The hemp industry is booming. In fact, the USDA estimates that total hemp industry sales will reach $104 million by 2022. That’s nearly a 4x increase from this year alone!
There’s never been a better time to get into hemp farming since high-quality hemp biomass commands top dollar. Plus, premium hemp seeds are becoming more and more accessible with the rise of companies like California Breeder’s Depot.
Yet, growing superior hemp is only half the battle. Finding a buyer for your crop is vital if you don’t want your hard work going to waste. That’s why we created this guide to pricing and selling hemp.
Do you want to get into the hemp farming industry? Then you need to know where to sell your harvest before you plant your first seed. Keep reading because this guide will help you do just that.
Before you ever sell your first hemp harvest, you have to know you’re growing good quality stuff. Here are the factors to consider when pricing your crop.
The primary consideration when it comes to pricing hemp is cannabinoid content. Buyers will pay more for hemp that’s rich in cannabinoids like CBD. The more CBD content per pound of biomass, the higher price you can command.
How do you ensure your hemp crops always produce high cannabinoid content? It starts with choosing the right seeds. Stick around until the end of this article to find out where to find the best high-CBD hemp seeds.
Another factor your buyers will consider is whether you hand-shucked your crops or used a combine. Hand-shucked hemp tends to have higher levels of CBD compared to combined hemp.
However, this may soon change as new hemp shucking technology emerges into the market.
Once you’ve determined how much your hemp biomass is worth, you need to find a buyer. As you’ll see next, you should’ve arranged the deal before harvest, if not before you planted your crop.
Below, we’ve listed the top five ways to sell hemp biomass in Colorado.
Ideally, you want to pre-sell a harvest before the hemp reaches full maturity. It’s even better if you can secure a contracted buyer before you even start your seedlings.
Why? Once you harvest your hemp biomass, you’ll have a relatively small window to turn it around. Most farmers grow hemp crops during the same season, too, which means you’ll face greater competition trying to find a buyer post-harvest.
A pre-sale contract will detail the price your buyer agrees to pay. A good contract will also detail what happens if either side doesn’t fulfill his half of the contract. The best contracts are hemp futures contracts.
Hemp futures contracts lock-in pricing with buyers before you ever plant your first seed. These contracts aren’t subject to market volatility. With futures contracts, you secure your price and terms upfront with no risk of the buyer backing out of the deal.
Colorado Breeders Depot is always looking for premium hemp biomass. We process and extract CBN hemp biomass to suit our choosy customers’ high standards. Keep us in mind next time you’re searching for a pre-sale buyer for your hemp crops.
Hemp farm startups often find luck selling through hemp brokers. These industry professionals come with a list of contacts to whom they can potentially sell your hemp.
After you harvest your crops, hemp brokers do the rest of the work. They find a buyer and negotiate a fair price. Because of their expertise, hemp brokers can often command a higher price than you could’ve on your own.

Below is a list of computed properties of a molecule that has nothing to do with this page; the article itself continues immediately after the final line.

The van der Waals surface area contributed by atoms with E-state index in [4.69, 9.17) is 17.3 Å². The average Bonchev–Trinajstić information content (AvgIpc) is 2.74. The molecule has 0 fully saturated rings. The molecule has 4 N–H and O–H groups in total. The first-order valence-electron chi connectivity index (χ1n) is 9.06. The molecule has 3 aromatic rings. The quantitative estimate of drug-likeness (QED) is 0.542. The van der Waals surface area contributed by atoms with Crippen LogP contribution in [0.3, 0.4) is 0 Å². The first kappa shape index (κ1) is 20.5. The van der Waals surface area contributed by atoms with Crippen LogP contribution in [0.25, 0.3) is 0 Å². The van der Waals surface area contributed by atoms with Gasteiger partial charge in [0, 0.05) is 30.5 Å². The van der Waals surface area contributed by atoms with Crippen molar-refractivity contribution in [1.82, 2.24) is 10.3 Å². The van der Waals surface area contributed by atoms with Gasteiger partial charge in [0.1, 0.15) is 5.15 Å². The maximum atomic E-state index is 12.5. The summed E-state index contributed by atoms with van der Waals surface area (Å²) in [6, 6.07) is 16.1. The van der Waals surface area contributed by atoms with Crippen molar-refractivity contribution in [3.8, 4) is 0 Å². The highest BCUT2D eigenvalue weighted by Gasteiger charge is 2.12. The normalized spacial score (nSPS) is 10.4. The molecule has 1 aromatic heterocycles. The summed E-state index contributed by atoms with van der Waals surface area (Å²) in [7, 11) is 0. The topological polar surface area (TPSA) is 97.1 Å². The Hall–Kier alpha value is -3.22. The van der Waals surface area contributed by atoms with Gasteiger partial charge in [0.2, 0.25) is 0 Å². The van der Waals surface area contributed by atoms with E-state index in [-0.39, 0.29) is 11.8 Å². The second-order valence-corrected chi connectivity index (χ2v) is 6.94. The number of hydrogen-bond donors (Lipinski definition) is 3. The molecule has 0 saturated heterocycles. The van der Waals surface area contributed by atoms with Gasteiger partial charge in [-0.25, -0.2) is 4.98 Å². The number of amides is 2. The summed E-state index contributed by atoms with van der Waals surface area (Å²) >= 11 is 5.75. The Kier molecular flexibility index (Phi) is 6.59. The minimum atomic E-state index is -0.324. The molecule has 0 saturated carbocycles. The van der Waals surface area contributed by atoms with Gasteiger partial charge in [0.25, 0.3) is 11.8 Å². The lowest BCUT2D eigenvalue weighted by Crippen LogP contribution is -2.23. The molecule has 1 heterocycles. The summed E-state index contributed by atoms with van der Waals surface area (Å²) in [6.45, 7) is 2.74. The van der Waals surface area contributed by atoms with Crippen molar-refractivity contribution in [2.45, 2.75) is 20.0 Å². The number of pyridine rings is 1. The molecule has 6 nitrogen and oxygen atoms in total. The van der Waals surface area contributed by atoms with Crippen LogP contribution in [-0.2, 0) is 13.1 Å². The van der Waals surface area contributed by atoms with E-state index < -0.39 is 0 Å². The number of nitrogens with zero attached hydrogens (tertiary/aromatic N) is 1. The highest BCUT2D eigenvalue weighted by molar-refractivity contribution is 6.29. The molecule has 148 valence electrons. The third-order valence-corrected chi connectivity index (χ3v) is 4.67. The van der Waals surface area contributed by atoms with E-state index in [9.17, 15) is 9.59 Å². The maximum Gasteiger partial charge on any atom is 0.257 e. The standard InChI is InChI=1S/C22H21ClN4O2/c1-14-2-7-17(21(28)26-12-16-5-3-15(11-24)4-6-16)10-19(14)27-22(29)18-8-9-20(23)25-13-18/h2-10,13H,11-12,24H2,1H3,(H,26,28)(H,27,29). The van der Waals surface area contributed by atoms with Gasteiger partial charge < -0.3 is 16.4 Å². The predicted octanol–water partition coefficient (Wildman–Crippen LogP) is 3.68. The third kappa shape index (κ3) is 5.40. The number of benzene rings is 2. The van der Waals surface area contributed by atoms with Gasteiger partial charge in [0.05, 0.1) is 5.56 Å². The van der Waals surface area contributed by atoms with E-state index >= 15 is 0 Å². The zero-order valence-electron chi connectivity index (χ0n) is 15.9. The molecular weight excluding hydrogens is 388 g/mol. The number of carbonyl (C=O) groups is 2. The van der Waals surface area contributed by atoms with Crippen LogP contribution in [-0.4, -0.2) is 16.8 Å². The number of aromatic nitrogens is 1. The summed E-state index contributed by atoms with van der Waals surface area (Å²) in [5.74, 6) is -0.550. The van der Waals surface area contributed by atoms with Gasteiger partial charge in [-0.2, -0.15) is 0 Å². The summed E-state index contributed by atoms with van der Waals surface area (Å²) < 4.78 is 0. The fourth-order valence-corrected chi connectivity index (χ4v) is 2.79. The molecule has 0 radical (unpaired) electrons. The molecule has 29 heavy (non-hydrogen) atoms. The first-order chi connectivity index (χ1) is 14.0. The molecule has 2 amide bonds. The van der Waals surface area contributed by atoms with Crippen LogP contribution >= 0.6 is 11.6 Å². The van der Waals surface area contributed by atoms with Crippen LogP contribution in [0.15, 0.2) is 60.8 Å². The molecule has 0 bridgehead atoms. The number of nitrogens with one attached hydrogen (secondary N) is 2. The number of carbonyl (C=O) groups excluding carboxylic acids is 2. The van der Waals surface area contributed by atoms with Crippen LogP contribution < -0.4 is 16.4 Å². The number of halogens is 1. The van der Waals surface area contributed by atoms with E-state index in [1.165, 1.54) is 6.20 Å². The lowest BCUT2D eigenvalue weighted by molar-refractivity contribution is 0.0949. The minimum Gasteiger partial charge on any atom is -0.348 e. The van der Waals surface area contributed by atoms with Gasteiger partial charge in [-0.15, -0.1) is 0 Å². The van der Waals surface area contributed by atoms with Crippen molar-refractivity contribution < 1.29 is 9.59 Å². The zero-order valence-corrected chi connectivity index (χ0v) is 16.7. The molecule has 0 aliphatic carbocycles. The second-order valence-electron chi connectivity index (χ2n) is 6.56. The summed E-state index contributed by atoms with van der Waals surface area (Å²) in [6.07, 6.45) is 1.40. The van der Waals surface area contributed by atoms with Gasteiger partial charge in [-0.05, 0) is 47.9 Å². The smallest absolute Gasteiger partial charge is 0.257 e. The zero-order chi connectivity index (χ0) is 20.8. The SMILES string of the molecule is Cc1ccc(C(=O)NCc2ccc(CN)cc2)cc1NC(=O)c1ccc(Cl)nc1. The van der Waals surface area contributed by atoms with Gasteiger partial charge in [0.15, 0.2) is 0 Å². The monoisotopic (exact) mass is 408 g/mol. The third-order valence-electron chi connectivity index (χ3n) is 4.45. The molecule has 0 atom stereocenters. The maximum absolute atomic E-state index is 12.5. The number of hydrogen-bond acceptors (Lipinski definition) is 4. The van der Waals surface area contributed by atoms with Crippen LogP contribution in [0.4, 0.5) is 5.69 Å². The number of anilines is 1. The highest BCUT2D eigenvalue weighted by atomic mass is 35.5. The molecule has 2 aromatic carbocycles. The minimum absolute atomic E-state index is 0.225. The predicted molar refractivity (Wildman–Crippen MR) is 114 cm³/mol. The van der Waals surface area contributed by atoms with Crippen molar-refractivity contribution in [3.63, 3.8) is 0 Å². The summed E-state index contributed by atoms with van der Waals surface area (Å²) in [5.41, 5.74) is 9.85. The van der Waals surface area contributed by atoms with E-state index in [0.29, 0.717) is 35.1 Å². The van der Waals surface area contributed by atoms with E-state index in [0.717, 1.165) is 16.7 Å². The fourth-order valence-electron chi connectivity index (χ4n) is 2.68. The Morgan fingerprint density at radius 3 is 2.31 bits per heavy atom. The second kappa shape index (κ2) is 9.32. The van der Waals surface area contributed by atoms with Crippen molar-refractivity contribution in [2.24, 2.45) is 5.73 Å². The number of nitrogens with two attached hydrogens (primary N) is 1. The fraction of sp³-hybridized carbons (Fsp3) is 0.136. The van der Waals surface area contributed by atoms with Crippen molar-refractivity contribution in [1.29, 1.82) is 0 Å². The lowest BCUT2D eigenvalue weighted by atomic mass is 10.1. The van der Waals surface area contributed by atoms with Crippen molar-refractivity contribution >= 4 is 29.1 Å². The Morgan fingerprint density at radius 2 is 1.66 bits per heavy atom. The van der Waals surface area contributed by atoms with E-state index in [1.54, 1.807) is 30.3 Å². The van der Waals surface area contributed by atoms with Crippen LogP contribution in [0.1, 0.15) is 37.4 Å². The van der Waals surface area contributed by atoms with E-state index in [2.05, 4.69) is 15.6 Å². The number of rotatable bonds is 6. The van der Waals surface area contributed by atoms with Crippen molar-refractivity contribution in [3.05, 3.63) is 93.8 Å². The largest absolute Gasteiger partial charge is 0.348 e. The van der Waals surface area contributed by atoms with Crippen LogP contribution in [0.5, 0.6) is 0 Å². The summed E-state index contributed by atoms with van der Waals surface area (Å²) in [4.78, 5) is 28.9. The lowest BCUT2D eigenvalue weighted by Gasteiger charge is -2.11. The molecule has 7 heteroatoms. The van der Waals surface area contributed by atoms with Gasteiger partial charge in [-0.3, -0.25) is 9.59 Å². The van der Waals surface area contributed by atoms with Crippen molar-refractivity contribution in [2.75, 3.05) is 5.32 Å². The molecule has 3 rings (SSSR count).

Keep in mind that brokers’ services don’t come for free. Most hemp brokers command a fee that equates to around 10% or more of the total sale price.
It’s also important to note that the industry isn’t free of predatory brokers. That’s why it’s so important to vet out your prospective hemp biomass broker before you sign the deal.
For example, you could ask the broker for references to check out other farmers’ reviews of their services. Any good broker should be able to provide at least one referral to a customer with a positive review.
More seasoned hemp farmers can often bypass the expensive broker middleman altogether and go straight to the end-user. This is what’s known as a direct-to-consumer business model.
With DTC hemp biomass sales, you aren’t just the farmer. You’re also the processor, extractor, marketer, and retailer all in one.
Selling DTC requires you to have a list of contacts you know will buy your crops. This method definitely requires more effort on your end. Yet, considering that you’re saving money throughout the process, you can maximize your profits.
One growing platform for DTC hemp sales is social media.
Any old heads out there may be surprised to learn that you can make a hemp biomass sale with only a social media page. But it’s true— Instagram and other social media platforms are excellent ways to connect with customers and other industry players.
Profit-sharing is a business model where the buyer and the seller enter into a hemp farming partnership. These partnerships allow the buyer and the farmer to share the crop’s profits. In exchange, the buyer covers the cost of seeds, equipment, etc.
This eliminates startup costs almost entirely, which is why many newer hemp farmers utilize this model.
With hemp profit-sharing agreements, the buyer usually supplies the materials to grow the crops. The buyer is also the one who will ultimately sell the crop after harvest.
Farmers that enter into a hemp profit-sharing agreement get to focus on what they do best— growing high-quality hemp biomass.
Hemp biomass can command top dollar if it’s high in cannabinoids. Next time you have a good harvest, sell it via hemp brokers, direct-to-consumer, or Colorado Breeders Depot.
Are you looking for the best hemp seeds that will have your buyers scrambling for more? Colorado Breeders Depot is your one-stop-shop for the highest quality hemp seeds in the state. Browse our hemp seeds now and watch your crops turn to gold!